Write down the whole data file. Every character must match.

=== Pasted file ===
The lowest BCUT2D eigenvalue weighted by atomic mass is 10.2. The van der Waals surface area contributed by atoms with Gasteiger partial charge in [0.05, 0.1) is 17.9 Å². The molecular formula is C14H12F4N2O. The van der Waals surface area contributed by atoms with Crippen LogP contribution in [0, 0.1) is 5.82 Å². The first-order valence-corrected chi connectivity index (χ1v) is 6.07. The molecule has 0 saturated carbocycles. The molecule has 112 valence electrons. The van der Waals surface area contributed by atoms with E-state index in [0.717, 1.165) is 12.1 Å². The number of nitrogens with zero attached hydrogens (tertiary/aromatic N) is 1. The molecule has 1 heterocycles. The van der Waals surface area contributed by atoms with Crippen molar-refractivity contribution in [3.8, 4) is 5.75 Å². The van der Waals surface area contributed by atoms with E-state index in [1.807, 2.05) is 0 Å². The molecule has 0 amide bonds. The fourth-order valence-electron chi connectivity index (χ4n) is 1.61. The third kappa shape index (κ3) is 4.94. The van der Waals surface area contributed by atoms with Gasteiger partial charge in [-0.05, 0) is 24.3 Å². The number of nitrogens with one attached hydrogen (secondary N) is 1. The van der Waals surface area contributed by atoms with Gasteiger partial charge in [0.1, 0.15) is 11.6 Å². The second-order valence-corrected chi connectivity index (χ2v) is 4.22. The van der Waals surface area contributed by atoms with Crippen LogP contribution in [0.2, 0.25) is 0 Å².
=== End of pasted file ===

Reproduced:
The lowest BCUT2D eigenvalue weighted by atomic mass is 10.2. The van der Waals surface area contributed by atoms with Gasteiger partial charge in [0.05, 0.1) is 17.9 Å². The molecular formula is C14H12F4N2O. The van der Waals surface area contributed by atoms with Crippen LogP contribution in [0, 0.1) is 5.82 Å². The first-order valence-corrected chi connectivity index (χ1v) is 6.07. The molecule has 0 saturated carbocycles. The molecule has 112 valence electrons. The van der Waals surface area contributed by atoms with E-state index in [0.717, 1.165) is 12.1 Å². The number of nitrogens with zero attached hydrogens (tertiary/aromatic N) is 1. The molecule has 1 heterocycles. The van der Waals surface area contributed by atoms with Crippen molar-refractivity contribution in [3.8, 4) is 5.75 Å². The van der Waals surface area contributed by atoms with E-state index in [1.807, 2.05) is 0 Å². The molecule has 0 amide bonds. The fourth-order valence-electron chi connectivity index (χ4n) is 1.61. The third kappa shape index (κ3) is 4.94. The van der Waals surface area contributed by atoms with Gasteiger partial charge in [-0.05, 0) is 24.3 Å². The number of nitrogens with one attached hydrogen (secondary N) is 1. The van der Waals surface area contributed by atoms with Gasteiger partial charge in [0.1, 0.15) is 11.6 Å². The second-order valence-corrected chi connectivity index (χ2v) is 4.22. The van der Waals surface area contributed by atoms with Crippen LogP contribution in [0.2, 0.25) is 0 Å².